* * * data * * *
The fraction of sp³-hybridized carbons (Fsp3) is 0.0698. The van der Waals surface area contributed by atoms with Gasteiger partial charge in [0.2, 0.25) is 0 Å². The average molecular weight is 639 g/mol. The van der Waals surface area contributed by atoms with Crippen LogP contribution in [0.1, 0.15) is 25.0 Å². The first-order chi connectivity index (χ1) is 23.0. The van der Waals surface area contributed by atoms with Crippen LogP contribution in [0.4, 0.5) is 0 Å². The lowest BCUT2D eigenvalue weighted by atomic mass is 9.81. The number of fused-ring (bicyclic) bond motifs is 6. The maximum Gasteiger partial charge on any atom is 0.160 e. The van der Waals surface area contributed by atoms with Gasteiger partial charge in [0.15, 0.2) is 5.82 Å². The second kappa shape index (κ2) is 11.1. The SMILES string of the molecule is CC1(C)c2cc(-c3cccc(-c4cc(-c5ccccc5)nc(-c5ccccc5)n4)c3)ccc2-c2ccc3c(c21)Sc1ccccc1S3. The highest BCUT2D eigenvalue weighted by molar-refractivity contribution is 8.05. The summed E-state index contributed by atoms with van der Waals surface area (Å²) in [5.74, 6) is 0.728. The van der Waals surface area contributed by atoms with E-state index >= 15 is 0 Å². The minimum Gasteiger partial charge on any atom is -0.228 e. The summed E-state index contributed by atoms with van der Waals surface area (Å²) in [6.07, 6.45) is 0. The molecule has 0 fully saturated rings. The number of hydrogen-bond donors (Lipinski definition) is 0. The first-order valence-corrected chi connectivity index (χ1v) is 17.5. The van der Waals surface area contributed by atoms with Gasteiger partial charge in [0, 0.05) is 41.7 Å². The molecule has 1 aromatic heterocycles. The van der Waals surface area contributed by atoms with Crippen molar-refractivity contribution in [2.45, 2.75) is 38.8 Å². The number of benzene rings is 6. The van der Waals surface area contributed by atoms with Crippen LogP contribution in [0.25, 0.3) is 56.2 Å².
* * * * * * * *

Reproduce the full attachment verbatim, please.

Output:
The fraction of sp³-hybridized carbons (Fsp3) is 0.0698. The van der Waals surface area contributed by atoms with Gasteiger partial charge in [0.2, 0.25) is 0 Å². The average molecular weight is 639 g/mol. The van der Waals surface area contributed by atoms with Crippen LogP contribution in [0.1, 0.15) is 25.0 Å². The first-order chi connectivity index (χ1) is 23.0. The van der Waals surface area contributed by atoms with Crippen LogP contribution in [0.4, 0.5) is 0 Å². The lowest BCUT2D eigenvalue weighted by atomic mass is 9.81. The number of fused-ring (bicyclic) bond motifs is 6. The maximum Gasteiger partial charge on any atom is 0.160 e. The van der Waals surface area contributed by atoms with Gasteiger partial charge in [0.15, 0.2) is 5.82 Å². The second kappa shape index (κ2) is 11.1. The SMILES string of the molecule is CC1(C)c2cc(-c3cccc(-c4cc(-c5ccccc5)nc(-c5ccccc5)n4)c3)ccc2-c2ccc3c(c21)Sc1ccccc1S3. The highest BCUT2D eigenvalue weighted by molar-refractivity contribution is 8.05. The summed E-state index contributed by atoms with van der Waals surface area (Å²) in [5.74, 6) is 0.728. The van der Waals surface area contributed by atoms with E-state index >= 15 is 0 Å². The minimum Gasteiger partial charge on any atom is -0.228 e. The summed E-state index contributed by atoms with van der Waals surface area (Å²) in [6.07, 6.45) is 0. The molecule has 0 fully saturated rings. The number of hydrogen-bond donors (Lipinski definition) is 0. The first-order valence-corrected chi connectivity index (χ1v) is 17.5. The van der Waals surface area contributed by atoms with Gasteiger partial charge in [0, 0.05) is 41.7 Å². The molecule has 1 aromatic heterocycles. The van der Waals surface area contributed by atoms with Crippen molar-refractivity contribution in [2.45, 2.75) is 38.8 Å². The number of benzene rings is 6. The van der Waals surface area contributed by atoms with Crippen LogP contribution in [0.25, 0.3) is 56.2 Å².